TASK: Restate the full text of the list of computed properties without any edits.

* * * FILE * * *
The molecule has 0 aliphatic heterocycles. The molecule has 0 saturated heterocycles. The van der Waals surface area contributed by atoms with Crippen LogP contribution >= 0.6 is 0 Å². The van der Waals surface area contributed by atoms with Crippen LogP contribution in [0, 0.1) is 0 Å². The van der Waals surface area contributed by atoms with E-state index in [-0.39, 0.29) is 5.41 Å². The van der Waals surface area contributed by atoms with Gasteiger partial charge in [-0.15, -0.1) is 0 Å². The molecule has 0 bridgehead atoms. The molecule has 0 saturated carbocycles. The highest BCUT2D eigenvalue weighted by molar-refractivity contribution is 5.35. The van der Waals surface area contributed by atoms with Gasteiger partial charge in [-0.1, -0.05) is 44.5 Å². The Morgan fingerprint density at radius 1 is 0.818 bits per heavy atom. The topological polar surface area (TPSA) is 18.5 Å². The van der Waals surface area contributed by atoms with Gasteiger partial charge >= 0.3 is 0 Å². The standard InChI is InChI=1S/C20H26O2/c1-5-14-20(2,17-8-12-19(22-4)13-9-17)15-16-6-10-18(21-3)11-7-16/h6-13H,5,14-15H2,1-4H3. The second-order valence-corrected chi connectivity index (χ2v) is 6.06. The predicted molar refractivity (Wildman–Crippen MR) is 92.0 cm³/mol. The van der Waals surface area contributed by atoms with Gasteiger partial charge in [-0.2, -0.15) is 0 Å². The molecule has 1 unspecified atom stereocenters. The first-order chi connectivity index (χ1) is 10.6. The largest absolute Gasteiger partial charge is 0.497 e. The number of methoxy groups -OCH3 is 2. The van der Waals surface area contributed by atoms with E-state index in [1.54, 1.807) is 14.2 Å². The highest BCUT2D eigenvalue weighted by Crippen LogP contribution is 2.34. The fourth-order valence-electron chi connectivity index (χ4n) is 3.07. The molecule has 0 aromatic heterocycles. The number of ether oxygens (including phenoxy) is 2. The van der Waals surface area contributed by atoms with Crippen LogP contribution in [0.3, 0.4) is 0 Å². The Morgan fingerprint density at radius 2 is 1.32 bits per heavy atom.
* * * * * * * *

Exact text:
The molecule has 0 aliphatic heterocycles. The molecule has 0 saturated heterocycles. The van der Waals surface area contributed by atoms with Crippen LogP contribution >= 0.6 is 0 Å². The van der Waals surface area contributed by atoms with Crippen LogP contribution in [0, 0.1) is 0 Å². The van der Waals surface area contributed by atoms with E-state index in [-0.39, 0.29) is 5.41 Å². The van der Waals surface area contributed by atoms with Gasteiger partial charge in [-0.15, -0.1) is 0 Å². The molecule has 0 bridgehead atoms. The molecule has 0 saturated carbocycles. The highest BCUT2D eigenvalue weighted by molar-refractivity contribution is 5.35. The van der Waals surface area contributed by atoms with Gasteiger partial charge in [-0.1, -0.05) is 44.5 Å². The Morgan fingerprint density at radius 1 is 0.818 bits per heavy atom. The topological polar surface area (TPSA) is 18.5 Å². The van der Waals surface area contributed by atoms with Gasteiger partial charge >= 0.3 is 0 Å². The standard InChI is InChI=1S/C20H26O2/c1-5-14-20(2,17-8-12-19(22-4)13-9-17)15-16-6-10-18(21-3)11-7-16/h6-13H,5,14-15H2,1-4H3. The second-order valence-corrected chi connectivity index (χ2v) is 6.06. The predicted molar refractivity (Wildman–Crippen MR) is 92.0 cm³/mol. The van der Waals surface area contributed by atoms with Gasteiger partial charge in [-0.2, -0.15) is 0 Å². The molecule has 1 unspecified atom stereocenters. The first-order chi connectivity index (χ1) is 10.6. The largest absolute Gasteiger partial charge is 0.497 e. The number of methoxy groups -OCH3 is 2. The van der Waals surface area contributed by atoms with E-state index in [1.54, 1.807) is 14.2 Å². The highest BCUT2D eigenvalue weighted by Crippen LogP contribution is 2.34. The fourth-order valence-electron chi connectivity index (χ4n) is 3.07. The molecule has 0 aromatic heterocycles. The number of ether oxygens (including phenoxy) is 2. The van der Waals surface area contributed by atoms with Crippen LogP contribution in [0.3, 0.4) is 0 Å². The Morgan fingerprint density at radius 2 is 1.32 bits per heavy atom.